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Tuesday, April 21, 2020

Resistance is Part of Learning

Today is struggle.

 My 7th grader is struggling with the fact that he can't have two introduction paragraphs. He wants his hook to be a separate paragraph from his thesis statement. He keeps saying, "It just doesn't look right!"

I'm struggling not to lose it because that he won't just trust me, or the experts that wrote our writing curriculum. 

My son is honestly a great writer, other than formatting. His history summaries are detailed, insightful, and witty, but he hates being told how to format his writing. I know when he is angry because gets really quiet and quickly tries to wipe away his wet eyes (I cry when I'm angry too and it is the worst).

I share this because I want to let you know teaching is hard, but so is learning something new! Resistance doesn't necessarily mean they aren't learning, it is part of the process. As adults we all resist when told we are wrong, so why wouldn't a child do the same? Even if we are told in the kindest, most effective teaching method, it is still hard to hear you are wrong.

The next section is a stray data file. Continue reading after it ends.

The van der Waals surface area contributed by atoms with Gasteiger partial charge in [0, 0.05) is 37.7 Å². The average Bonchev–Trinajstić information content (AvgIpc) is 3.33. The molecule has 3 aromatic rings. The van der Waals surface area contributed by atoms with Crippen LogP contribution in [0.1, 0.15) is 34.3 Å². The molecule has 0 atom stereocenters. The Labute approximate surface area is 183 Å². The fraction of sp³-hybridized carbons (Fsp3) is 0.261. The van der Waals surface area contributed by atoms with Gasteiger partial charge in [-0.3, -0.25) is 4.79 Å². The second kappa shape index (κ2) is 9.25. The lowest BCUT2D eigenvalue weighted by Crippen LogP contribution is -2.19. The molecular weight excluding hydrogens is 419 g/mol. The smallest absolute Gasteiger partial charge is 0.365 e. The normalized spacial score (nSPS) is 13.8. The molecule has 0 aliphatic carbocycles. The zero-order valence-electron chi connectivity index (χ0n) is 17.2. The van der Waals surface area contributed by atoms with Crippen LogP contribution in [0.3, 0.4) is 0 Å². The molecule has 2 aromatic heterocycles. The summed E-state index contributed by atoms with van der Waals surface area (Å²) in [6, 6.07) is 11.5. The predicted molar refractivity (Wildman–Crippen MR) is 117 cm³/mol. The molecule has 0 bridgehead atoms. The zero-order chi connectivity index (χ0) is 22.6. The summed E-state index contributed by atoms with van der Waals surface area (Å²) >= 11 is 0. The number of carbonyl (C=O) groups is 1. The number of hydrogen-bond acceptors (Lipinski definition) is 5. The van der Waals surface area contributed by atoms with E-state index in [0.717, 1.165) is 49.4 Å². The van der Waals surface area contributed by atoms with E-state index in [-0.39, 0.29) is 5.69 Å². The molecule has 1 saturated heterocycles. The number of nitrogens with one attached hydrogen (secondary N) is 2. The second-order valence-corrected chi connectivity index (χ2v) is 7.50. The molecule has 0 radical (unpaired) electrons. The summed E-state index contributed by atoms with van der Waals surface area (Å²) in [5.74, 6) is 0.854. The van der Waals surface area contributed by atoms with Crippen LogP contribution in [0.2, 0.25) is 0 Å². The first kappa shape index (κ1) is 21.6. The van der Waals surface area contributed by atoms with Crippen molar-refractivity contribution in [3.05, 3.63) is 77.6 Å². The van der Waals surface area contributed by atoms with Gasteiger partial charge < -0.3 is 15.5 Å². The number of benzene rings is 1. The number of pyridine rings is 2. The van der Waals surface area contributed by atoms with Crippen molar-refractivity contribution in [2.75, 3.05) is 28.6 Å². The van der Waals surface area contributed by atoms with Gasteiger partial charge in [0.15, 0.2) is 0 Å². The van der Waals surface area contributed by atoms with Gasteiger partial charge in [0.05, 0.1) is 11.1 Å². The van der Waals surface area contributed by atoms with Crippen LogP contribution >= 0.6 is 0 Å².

Does understanding the student's resistance mean we tolerate a melt down? Definitely not.

Understanding leads to compassion that enables more patience during the ten extra minutes of explaining why his introduction can't be two different paragraphs.

Understanding his resistance also keeps me from escalating as he escalates. As he gets defensive, I don't become offensive. I had to catch myself from saying "Just do it my way because I am the teacher!"

Some kids are going to be more defensive to being wrong than others. My oldest has ALWAYS been my "resistant to change/perfectionist" kid, but we have grown so much since those Kindergarten days when getting a wrong answer ended in tears for both of us.

I am so proud of his progress as a student and my progress as his teacher. I am also deeply thankful everyday we get to affirm that making mistakes means we are learning.

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